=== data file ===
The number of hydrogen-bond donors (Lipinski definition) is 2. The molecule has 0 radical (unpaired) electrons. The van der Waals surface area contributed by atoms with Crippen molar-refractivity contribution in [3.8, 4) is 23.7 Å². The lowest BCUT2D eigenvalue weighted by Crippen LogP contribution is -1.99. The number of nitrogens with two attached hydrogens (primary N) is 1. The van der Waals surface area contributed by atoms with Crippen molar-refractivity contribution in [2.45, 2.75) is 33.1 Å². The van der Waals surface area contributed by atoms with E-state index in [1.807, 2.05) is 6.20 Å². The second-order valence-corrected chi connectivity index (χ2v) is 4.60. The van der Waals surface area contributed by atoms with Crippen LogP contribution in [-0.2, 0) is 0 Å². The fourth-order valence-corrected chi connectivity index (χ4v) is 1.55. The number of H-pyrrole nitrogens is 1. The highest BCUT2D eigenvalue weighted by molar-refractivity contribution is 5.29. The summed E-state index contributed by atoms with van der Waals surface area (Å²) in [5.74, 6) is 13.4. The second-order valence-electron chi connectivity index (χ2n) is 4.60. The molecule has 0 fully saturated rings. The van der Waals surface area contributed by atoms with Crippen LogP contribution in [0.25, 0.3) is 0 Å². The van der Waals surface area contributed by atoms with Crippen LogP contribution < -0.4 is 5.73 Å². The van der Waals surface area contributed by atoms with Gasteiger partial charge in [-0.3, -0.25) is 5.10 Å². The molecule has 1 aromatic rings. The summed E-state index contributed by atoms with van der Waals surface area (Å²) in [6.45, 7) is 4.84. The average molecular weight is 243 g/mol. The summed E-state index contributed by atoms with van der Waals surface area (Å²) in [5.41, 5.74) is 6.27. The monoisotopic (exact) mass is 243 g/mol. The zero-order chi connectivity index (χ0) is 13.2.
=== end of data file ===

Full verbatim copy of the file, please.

The number of hydrogen-bond donors (Lipinski definition) is 2. The molecule has 0 radical (unpaired) electrons. The van der Waals surface area contributed by atoms with Crippen molar-refractivity contribution in [3.8, 4) is 23.7 Å². The lowest BCUT2D eigenvalue weighted by Crippen LogP contribution is -1.99. The number of nitrogens with two attached hydrogens (primary N) is 1. The van der Waals surface area contributed by atoms with Crippen molar-refractivity contribution in [2.45, 2.75) is 33.1 Å². The van der Waals surface area contributed by atoms with E-state index in [1.807, 2.05) is 6.20 Å². The second-order valence-corrected chi connectivity index (χ2v) is 4.60. The van der Waals surface area contributed by atoms with Crippen LogP contribution in [-0.2, 0) is 0 Å². The fourth-order valence-corrected chi connectivity index (χ4v) is 1.55. The number of H-pyrrole nitrogens is 1. The highest BCUT2D eigenvalue weighted by molar-refractivity contribution is 5.29. The summed E-state index contributed by atoms with van der Waals surface area (Å²) in [5.74, 6) is 13.4. The second-order valence-electron chi connectivity index (χ2n) is 4.60. The molecule has 0 fully saturated rings. The van der Waals surface area contributed by atoms with Crippen LogP contribution in [0.25, 0.3) is 0 Å². The van der Waals surface area contributed by atoms with Crippen LogP contribution < -0.4 is 5.73 Å². The van der Waals surface area contributed by atoms with Gasteiger partial charge in [-0.3, -0.25) is 5.10 Å². The molecule has 1 aromatic rings. The summed E-state index contributed by atoms with van der Waals surface area (Å²) in [6.45, 7) is 4.84. The average molecular weight is 243 g/mol. The summed E-state index contributed by atoms with van der Waals surface area (Å²) in [5.41, 5.74) is 6.27. The monoisotopic (exact) mass is 243 g/mol. The zero-order chi connectivity index (χ0) is 13.2.